Morrison (2012) stated that in Destination marketing organizations (DMOs) have a responsibility of presenting a specified tourist destination and to help develop the local communities using traveling and tourism. DMOs are like a key for visitors and tourists for a certain destination. DMOs act like an unbiased organization that helps tourists as a point of contact, both for professional visitors and leisure travellers. DMOs help them plan their meetings, and help the travellers find cultural, historic and recreational places of interest to visit.
DMOs are also termed as convention and visitors bureau (CVB). The basic am of the organization is to promote a city, region or country to attract more visitors. DMOs enhance the marketing of the region and help in the development of tourist interests. These organizations enhance economy of a certain destination by increasing tourists’ visits. Both leisure and business visits are increased leading to more visits to shopping avenues, hotel stays etc. DMOs can go on to producing billions of dollars via direct or indirect revenue generation and taxes enhancing the destination economy. DMOs do so using their marketing and sales practices (Morrison, 2013).
The higher level of DMOs is Destination Marketing Association International (DMAI), which is a professional organization established to represent DMOs and CVBs worldwide. It was established in 1914 by sales representatives of 28 US destinations. Its initial goal was to share precise information about destinations and promotion of professional activities in order to promote conventions and meetings for visitors (Genc, 2014).
For most part of the services provided, DMOs do not charge their customers, the business visitors, leisure tourists or the planners. Major funding of DMOs comes from occupation taxes, membership charges, and government sources (Bieger, Beritelli and Laesser, 2009).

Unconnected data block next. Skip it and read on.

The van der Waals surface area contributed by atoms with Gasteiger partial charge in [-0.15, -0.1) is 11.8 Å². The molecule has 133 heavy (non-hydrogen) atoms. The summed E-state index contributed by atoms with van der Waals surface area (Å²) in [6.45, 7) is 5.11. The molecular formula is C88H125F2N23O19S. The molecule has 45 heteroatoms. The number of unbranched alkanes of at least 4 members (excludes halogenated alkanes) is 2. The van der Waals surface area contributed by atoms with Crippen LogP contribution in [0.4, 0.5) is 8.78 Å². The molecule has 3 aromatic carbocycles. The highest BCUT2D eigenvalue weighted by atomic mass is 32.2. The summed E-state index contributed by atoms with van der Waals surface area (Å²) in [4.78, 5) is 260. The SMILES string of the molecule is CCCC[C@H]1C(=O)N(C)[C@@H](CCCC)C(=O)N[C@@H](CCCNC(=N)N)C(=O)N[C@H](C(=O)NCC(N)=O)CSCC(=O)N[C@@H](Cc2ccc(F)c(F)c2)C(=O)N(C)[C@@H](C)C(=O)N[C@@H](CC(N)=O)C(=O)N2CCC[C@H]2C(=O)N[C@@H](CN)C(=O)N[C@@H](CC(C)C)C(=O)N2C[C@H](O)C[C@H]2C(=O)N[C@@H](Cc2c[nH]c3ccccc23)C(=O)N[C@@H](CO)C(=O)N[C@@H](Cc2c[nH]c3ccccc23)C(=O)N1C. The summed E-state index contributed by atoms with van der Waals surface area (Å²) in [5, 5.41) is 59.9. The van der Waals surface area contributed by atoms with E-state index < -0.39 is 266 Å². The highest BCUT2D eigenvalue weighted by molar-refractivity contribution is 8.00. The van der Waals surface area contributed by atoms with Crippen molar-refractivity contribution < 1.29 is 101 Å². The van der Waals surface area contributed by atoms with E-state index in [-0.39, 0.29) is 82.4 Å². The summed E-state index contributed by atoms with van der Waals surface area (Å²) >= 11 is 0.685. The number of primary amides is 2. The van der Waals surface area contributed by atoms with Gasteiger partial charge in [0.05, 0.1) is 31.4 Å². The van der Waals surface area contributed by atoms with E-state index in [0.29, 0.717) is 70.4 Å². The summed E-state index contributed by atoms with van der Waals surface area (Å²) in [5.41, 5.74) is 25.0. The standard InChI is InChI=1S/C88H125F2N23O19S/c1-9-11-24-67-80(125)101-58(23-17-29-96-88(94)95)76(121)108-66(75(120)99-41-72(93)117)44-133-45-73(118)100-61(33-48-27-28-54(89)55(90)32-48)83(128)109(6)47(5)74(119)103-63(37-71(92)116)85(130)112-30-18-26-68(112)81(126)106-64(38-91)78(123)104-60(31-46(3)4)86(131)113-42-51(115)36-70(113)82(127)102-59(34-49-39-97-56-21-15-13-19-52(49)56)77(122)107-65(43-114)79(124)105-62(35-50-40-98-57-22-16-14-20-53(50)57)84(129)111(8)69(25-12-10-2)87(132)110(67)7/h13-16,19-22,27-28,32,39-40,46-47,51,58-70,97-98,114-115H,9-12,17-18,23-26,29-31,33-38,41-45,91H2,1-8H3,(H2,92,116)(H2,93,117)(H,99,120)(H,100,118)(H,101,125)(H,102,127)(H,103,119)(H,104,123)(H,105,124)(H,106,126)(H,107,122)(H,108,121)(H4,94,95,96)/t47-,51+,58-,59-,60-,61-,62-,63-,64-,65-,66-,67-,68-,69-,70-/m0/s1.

As per Pike (2007), the marketing objectives of DMOs are attained through web services, trading marketplaces, advertisements, using promotional material, direct sales, conducting familiarization trips for journalist community and traveling industry personnel and sponsoring related events. Usually a community resident does not do the decision for such marketing activities. The visitors usually stay at a place far from the offices of DMOs. Therefore, a member carries such activities outside the DMO community. DMOs with specified destination of international standard target both national and global markets, whereas smaller city DMOs are more focused on regional and local tourism market.
DMOs have played a major role in increasing the tourist attraction in Beijing and have rendered the city its current stature. However, despite extensively using the Internet as a major marketing initiative by the Chinese DMOs, very few reports are present to actually measure the effectiveness of the Chinese DMO websites. It is important to understand the five dimensional model of information, communication, transaction, relationship and technical merit in evaluating the effectiveness of a DMO (Pike and Page, 2014). A study performed by Li and Wang (2010) has shown that the Chinese tourism websites were not working effectively to their full capacity. Of the five dimensions, transaction and relationship were found to be the weak links in the process and can be worked upon for better marketing. Different destinations in China represent different effectiveness of their websites (Tourism excellence, 2014).